The late-in-the-day NATO response has taken the way in which such militarization sidelines any democratic elements of civil society to an nth degree. We become – as Zizek and others have said – spectators of our Western states who we normally think of as fumbling and bumbling with questions of employment, pensions and demographic trends, busy proclaiming their powerlessness against unsentimental Market Sentiment, suddenly transformed into the operators of sophisticated technologies, masters of logistics. This prejudice against the civil society of others, of democracy elsewhere had already been clearly expressed in the Dayton Peace Agreement of 1995 to which Rugova had not been invited. Here, in a drawn-out process of negotiations in American country houses, what had been in effect a defeat for Serbian forces in Bosnia – for which late-in-the-day Western bombing was almost an afterthought, those forces were somehow not defeated. Instead Milosevic emerged as a ‘key player’.

There was a sordid side to this. British Foreign Secretary Douglas Hurd, long-term purveyor of the ‘realist’ view that the terrorizing of Sarajevo was too complex for ordinary folk to understand, and that each side was as bad as the other, took on a new role soon after as an adviser to NatWest bank, and in this role negotiated a deal with Milosevic over the sale of Serbian Telecoms. The bank took its commission and Milosevic had close on a billion dollars to start the campaign of terror against the majority population of Kosova.

In his realpolitik role however, the rapprochement with Milosevic was based on a template of Western Foreign Ministries, the Regional Strongman. From Milosevic’s point of view a look at the fate of General Noriega and the Gulf War, an intelligent analysis might have made him conclude that being a Western-backed strongman was a precarious role. It’s a role which in reality requires the perpetuation of regional instability, and which has the function, planned or otherwise, of preventing the development of any progressive secular politics as in the area labelled the ‘Middle East’.

This template, however selectively applied, has not been abandoned and yet those in government in Europe now are different from those of the early 1990s, a different generation, a change that is not mentioned by Zizek at all. This is a sloppy omission on his part if there is to be any precision to his argument that multinational capitalism is now one side of a coin of which the Milosevic government is another. New Labour and Tony Blair’s fetishizing the competence of capitalism, unctuous moralizing at the poor, and a Bolshevik hatred for trade union organizing is repulsive. This however does not alter the fact that this, and other European governments, have acted differently to those in power during the assault on Bosnia. Hypocrites though they are given their policies towards other parts of the world, they have been shocked specifically by the use of elite directed ethnic violence in a way that was not true for Douglas Hurd-type ‘realists’. In the case of the Clinton Administration which had to be dragged kicking and screaming to do anything against the ethnic cleansing of Bosnia, and then ended up institutionalizing it at Dayton, first-hand accounts of the Rwandan genocide would seem to have shocked it. A terrible case of the-consciousness-that-always-comes-too-late and Western-centric indifference no doubt, but it had an impact.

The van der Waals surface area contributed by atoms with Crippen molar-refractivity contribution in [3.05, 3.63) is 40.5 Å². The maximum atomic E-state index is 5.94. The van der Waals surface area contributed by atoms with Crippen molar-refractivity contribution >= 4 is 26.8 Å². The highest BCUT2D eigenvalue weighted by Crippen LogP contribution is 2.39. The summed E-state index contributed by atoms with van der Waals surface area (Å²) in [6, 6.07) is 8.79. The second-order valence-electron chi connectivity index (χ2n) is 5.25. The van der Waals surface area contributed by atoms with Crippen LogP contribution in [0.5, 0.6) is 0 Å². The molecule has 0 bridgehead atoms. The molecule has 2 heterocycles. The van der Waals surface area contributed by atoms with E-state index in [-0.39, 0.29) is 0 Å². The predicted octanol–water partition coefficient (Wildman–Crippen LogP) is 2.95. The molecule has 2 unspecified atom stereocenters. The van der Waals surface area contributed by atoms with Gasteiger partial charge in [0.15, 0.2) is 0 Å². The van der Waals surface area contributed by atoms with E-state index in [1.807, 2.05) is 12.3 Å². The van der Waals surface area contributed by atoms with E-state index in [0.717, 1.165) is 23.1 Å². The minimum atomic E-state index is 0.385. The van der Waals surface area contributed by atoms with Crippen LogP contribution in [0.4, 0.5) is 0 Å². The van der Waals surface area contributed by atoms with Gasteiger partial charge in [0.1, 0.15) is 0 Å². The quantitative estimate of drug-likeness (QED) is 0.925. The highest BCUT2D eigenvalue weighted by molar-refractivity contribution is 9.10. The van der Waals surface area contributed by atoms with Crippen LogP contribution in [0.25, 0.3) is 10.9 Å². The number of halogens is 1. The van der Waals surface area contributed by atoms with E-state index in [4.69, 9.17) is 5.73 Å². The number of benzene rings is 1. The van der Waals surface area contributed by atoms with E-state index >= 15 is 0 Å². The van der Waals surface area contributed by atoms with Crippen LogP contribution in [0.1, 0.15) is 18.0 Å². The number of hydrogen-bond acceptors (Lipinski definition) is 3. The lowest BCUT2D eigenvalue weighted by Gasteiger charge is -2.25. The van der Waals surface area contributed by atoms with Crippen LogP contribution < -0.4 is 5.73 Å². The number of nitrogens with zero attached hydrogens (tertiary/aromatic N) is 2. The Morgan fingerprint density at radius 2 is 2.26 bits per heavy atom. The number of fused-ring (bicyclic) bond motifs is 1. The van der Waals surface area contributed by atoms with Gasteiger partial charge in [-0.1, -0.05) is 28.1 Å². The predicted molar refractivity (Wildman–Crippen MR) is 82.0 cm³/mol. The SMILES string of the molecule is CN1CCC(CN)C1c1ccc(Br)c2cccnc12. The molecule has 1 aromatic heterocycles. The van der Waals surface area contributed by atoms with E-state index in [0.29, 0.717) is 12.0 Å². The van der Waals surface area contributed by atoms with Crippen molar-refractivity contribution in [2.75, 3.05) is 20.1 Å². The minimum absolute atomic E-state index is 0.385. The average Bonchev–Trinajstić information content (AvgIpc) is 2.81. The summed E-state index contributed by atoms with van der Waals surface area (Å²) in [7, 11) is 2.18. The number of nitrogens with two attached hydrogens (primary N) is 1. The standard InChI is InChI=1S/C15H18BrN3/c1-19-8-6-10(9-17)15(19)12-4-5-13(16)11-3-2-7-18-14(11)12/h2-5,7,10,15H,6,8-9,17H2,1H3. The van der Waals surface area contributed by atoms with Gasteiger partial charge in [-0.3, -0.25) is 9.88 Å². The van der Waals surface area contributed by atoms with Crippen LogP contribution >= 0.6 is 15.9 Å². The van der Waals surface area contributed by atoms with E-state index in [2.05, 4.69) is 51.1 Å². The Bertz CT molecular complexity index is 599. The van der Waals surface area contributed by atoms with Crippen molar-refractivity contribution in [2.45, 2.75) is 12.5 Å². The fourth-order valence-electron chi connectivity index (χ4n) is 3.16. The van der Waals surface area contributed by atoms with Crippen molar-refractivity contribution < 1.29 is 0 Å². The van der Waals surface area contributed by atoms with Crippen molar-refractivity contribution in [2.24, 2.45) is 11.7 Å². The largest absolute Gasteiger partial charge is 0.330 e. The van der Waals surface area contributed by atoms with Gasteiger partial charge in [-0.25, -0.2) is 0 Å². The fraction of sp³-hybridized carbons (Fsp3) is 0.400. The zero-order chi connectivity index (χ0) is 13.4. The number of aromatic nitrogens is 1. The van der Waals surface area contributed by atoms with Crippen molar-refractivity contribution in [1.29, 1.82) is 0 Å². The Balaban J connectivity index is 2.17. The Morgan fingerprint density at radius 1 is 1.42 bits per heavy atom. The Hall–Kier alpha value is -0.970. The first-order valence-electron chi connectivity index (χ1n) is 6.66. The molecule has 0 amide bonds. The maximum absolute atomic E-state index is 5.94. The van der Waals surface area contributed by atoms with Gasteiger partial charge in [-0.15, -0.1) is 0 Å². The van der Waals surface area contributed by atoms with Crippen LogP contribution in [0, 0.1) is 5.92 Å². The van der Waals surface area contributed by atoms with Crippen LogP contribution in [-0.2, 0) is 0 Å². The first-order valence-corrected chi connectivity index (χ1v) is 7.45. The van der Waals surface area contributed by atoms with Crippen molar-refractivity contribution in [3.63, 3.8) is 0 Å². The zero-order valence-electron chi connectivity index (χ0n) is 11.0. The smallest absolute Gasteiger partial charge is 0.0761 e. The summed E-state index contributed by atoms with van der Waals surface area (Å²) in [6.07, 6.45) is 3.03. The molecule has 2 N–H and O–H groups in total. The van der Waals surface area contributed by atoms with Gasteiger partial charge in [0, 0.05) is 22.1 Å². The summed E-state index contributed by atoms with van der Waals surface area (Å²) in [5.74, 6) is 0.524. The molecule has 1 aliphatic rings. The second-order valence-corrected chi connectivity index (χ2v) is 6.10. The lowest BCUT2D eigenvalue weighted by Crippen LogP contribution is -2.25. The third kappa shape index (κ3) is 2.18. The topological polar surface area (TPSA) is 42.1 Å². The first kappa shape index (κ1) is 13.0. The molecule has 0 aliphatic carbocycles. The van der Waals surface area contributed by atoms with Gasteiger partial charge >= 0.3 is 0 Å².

Yes, hypocrites in so many ways:

– For the USA and Germany to bomb in the name of multi-ethnicity: when in the USA, cities have de facto apartheid and there are an almost unimaginable number of black men in its prisons; and in Germany when the struggle to separate citizenship from ethnicity is one the Schroeder government has little stomach for.

-The selectivity of its interventions when the same criteria have not been applied to the Kurdish people being terrorized in Turkey, a country – unlike ex-Yugoslavia- of real strategic importance, and now the USA’s second mid-east barracks.

But to cry hypocrite, giving us the satisfaction of being in the right, is insufficient when real people are being killed in Kosovo. What has happened is that the shift in attitude of Western governments underplayed by Zizek has been labelled as “Human Rights Imperialism”, by, for example by the alternative geo-politicians of New Left Review. Toni Negri, a far more reliable analyst, and for whom I have the greatest respect[2]  has entitled a recent article, “The ‘Democrats’ as Gendarmes of World Order”. His analysis of USA hegemony in which the power of the dollar and its military superpower status are independent is spot on, but as an analysis of the NATO campaign it becomes uselessly abstract and rhetorical from the moment he writes, “In the new war in Yugoslavia, a small Balkan dictator rises up against the United States.” Negri does go on to acknowledge the ‘brutality’ of the Milosevic regime but has to qualify the acknowledgement this way and that. This dictator has not “risen up against the United States”, but violently attacked a part of the citizenry of the country he rules in a manner he has done before.